You can find many of the the world's largest lakes (by water volume) on LakeLubbers.

Water Volume can be measured in acre-feet, in cubic miles, or in cubic kilometers. One acre-foot is the amount of water needed to cover one acre (43,560 square feet) to a depth of one foot. One cubic mile equals 3,379,200 acre-feet. One cubic kilometer equals 810,713 acre-feet.

1 acre-foot is equal to 325,851 US gallons. Siberia's Lake Baikal contains about 6,276,367,740,000,000 gallons of freshwater - nearly 1 million gallons for every living person on earth.

The other - and more widely used - measure of a lake's size is the lake's surface acreage. By that measure, the world's largest freshwater lake is North America's Lake Superior.


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Maximum Depth | LakeLubbers

This is the estimated greatest depth of the water in a lake -- measured at the lake's normal elevation. The world's deepest lake is Siberia's Lake Baikal; that lake's maximum depth is estimated at 5,314 feet.

You can find many of the the world's deepest lakes on LakeLubbers. If you select the last page of that list, you will find the (maximum depth of) the shallowest lakes in our database.


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Average Depth | LakeLubbers

This is the estimated average depth of the water in a lake -- measured at the lake's normal elevation. If the water volume and surface area of a lake are known, an estimate of the lake's average depth can be calculated:

Water volume ÷ Surface Area = Average Depth

Example: 1,000,000 acre-feet ÷ 20,000 acres = 50 feet average depth


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Maximum Elevation | LakeLubbers

This is a lake's highest water level, measured by the lake's surface distance above sea level, that can occur during flooding. A lake's highest possible maximum elevation is usually the top of the lake's dam or spillway.

At lakes that include residential development, government regulations usually forbid the construction of homes below a lake's maximum elevation.


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Minimum Elevation | LakeLubbers

This is a lake's lowest water level, measured by the lake's surface distance above sea level, that can be reasonably expected to occur. Low lake levels can occur due to deliberate seasonal draw downs for irrigation or impending snow melt, reduced water inflows, drought and evaporation, residential or commercial water demands, and hydropower generation.

Some lakes' minimum and maximum elevations are virtually the same. Lakes that generate hydropower may vary by several feet - according to power demand. Lakes whose primary purpose is to prevent flooding can seasonally vary by 100 feet or more.

When some lakes reach their minimum elevation, their boat ramps may not be long enough to permit boat access - and boats docked on shallow parts of the lake may end up on dry ground. In those cases, kayakers and shore-based anglers may be among the few happy recreational users of the lake.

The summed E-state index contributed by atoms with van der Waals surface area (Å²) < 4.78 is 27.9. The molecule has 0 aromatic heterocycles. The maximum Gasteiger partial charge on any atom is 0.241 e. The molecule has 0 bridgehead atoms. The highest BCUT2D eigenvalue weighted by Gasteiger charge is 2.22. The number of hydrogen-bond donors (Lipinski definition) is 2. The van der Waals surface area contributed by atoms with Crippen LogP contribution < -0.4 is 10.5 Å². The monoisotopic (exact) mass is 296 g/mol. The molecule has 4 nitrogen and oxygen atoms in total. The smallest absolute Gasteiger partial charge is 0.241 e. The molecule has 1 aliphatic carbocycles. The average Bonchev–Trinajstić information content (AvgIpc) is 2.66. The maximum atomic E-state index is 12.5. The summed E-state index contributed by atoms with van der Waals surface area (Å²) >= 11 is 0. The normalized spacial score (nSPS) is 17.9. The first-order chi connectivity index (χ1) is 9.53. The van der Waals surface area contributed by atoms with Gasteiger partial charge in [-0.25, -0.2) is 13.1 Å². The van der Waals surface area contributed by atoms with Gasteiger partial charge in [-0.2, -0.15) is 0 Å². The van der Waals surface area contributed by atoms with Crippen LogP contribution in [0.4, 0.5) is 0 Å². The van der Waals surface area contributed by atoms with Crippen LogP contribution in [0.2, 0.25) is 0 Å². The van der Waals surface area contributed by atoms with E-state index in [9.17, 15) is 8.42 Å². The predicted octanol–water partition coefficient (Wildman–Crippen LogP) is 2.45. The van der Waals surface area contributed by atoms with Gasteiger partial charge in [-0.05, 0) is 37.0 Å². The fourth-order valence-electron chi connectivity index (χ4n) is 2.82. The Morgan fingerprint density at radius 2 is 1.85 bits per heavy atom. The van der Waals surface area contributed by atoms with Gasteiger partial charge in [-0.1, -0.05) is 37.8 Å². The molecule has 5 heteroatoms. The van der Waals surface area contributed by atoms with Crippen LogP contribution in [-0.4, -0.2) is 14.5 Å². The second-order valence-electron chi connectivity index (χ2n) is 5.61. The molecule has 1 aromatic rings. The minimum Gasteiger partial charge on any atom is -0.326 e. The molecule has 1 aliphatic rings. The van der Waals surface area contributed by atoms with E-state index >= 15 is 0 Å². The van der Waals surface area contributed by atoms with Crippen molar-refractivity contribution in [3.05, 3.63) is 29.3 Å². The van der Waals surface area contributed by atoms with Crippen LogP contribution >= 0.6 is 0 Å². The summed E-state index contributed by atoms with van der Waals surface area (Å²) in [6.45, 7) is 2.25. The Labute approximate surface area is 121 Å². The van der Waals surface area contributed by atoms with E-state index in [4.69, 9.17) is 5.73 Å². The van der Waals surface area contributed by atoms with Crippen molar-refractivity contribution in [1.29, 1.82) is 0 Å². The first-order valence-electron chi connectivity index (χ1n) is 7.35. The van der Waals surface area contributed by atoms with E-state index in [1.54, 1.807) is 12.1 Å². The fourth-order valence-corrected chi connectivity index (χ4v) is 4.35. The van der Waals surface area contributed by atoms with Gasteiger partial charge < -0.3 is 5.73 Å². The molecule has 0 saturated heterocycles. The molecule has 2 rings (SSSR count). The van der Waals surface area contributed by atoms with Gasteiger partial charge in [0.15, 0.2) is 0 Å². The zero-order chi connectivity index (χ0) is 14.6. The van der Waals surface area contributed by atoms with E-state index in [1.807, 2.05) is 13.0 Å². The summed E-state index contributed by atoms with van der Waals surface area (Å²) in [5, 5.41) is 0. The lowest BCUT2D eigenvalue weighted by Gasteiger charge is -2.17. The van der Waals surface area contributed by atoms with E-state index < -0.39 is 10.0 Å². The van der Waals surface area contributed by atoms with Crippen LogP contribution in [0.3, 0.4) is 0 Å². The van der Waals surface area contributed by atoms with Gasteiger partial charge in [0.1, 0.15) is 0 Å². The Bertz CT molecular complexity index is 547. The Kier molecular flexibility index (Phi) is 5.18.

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Normal Elevation | LakeLubbers

This is a lake's normal water level, measured by the lake's surface distance above sea level. For a reservoir, this water level is also known as "full pond" or "full pool".

You can find many of the world's highest-elevated lakes on LakeLubbers. Lakes with the lowest elevations (known by LakeLubbers) are shown on the final page of that list.


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Shoreline Length | LakeLubbers

This is the length of the exterior shoreline around a lake - measured at the lake's normal elevation. The shoreline length can be considerably shorter or longer when lake water levels are lower or higher than normal.

A lake with many coves has a much longer shoreline than a lake of similar surface area that is nearly circular in shape.

When known, the shoreline miles that we report in our statistics include only the lake's exterior shoreline, and exclude the shorelines of islands located within a lake's boundaries. In lakes with many islands, those islands' combined shorelines may exceed a lake's exterior shoreline.

You can find many of the world's longest-shoreline lakes on Lakelubbers.


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Surface Area | LakeLubbers

This is the area (acreage, square kilometers, etc.) of the top surface area of a lake - measured at a lake's normal elevation. The surface area can be considerably smaller or larger when lake levels are lower or higher than normal. North America's Lake Superior is the world's largest freshwater lake by this measure.

The other measure of a lake's size is the lake's water volume. By that measure, the world's largest freshwater lake is Lake Baikal in Siberia.

You can find many of the world's largest lakes (acres) on Lakelubbers. There is no widely-accepted minimum surface area that defines a lake. What Lakelubbers describes as a lake, you might call a pond. The smallest lake that Lakelubbers currently includes is Hawaii's 2-acre Lake Waiau.


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Water Level Control | LakeLubbers

This is the organization that controls water releases or outflows from the lake or reservoir. In the USA, this is often the US Army Corps of Engineers, a power company, a municipal water system, an irrigation district, or a paper manufacturing company. In the case of private or gated lakes, a homeowners' association may be the lake's controlling authority.

Many lakes cross borders, including North America's Great Lakes. The control of such lakes and their coveted freshwater may be amicably shared - or hotly disputed.

"Water wars" continue at many lakes as growing populations and crop irrigation needs compete for the freshwater that lakes contain.


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Lake Type | LakeLubbers

There are 3 basic types of lakes that are currently included on LakeLubbers. 2 types may be dammed or not dammed, producing 5 classifications.

- A Reservoir is a man-made freshwater lake that is usually created by damming rivers.

- A Natural Freshwater Lake occurs naturally - often by glacial activity - and has a salinity of less than 30 parts per thousand. It may be dammed to produce electricity or for other reasons.

- A Natural Saltwater Lake occurs naturally and has a salinity of more than 30 parts per thousand (ppt). It may be dammed.

"Brackish" water may be categorized as freshwater or saltwater, depending on its salt content (salinity). Oligohaline water has less than 15 ppt of salt. Mesohaline water has 15-29 ppt. Polyhaline has 30-335 ppt.